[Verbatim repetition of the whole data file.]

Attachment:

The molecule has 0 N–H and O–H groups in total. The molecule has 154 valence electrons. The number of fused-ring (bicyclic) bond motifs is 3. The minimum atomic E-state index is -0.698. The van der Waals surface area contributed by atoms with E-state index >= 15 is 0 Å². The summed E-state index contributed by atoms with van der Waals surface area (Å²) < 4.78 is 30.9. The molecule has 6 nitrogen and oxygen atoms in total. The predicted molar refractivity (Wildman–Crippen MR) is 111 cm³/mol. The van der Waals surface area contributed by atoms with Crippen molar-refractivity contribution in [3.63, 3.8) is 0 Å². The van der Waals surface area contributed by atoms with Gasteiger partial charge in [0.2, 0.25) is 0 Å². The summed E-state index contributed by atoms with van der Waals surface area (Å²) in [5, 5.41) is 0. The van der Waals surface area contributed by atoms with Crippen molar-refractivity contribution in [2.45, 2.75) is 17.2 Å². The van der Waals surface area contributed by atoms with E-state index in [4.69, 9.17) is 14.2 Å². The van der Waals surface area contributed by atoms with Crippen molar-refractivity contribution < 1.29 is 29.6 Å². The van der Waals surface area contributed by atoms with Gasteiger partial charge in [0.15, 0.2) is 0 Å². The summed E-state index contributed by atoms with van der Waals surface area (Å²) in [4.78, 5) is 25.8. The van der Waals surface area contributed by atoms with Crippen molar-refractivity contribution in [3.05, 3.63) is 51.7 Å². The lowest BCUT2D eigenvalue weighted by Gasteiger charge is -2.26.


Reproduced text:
The molecule has 0 N–H and O–H groups in total. The molecule has 154 valence electrons. The number of fused-ring (bicyclic) bond motifs is 3. The minimum atomic E-state index is -0.698. The van der Waals surface area contributed by atoms with E-state index >= 15 is 0 Å². The summed E-state index contributed by atoms with van der Waals surface area (Å²) < 4.78 is 30.9. The molecule has 6 nitrogen and oxygen atoms in total. The predicted molar refractivity (Wildman–Crippen MR) is 111 cm³/mol. The van der Waals surface area contributed by atoms with Crippen molar-refractivity contribution in [3.63, 3.8) is 0 Å². The van der Waals surface area contributed by atoms with Gasteiger partial charge in [0.2, 0.25) is 0 Å². The summed E-state index contributed by atoms with van der Waals surface area (Å²) in [5, 5.41) is 0. The van der Waals surface area contributed by atoms with Crippen molar-refractivity contribution in [2.45, 2.75) is 17.2 Å². The van der Waals surface area contributed by atoms with E-state index in [4.69, 9.17) is 14.2 Å². The van der Waals surface area contributed by atoms with Crippen molar-refractivity contribution < 1.29 is 29.6 Å². The van der Waals surface area contributed by atoms with Gasteiger partial charge in [0.15, 0.2) is 0 Å². The summed E-state index contributed by atoms with van der Waals surface area (Å²) in [4.78, 5) is 25.8. The van der Waals surface area contributed by atoms with Crippen molar-refractivity contribution in [3.05, 3.63) is 51.7 Å². The lowest BCUT2D eigenvalue weighted by Gasteiger charge is -2.26.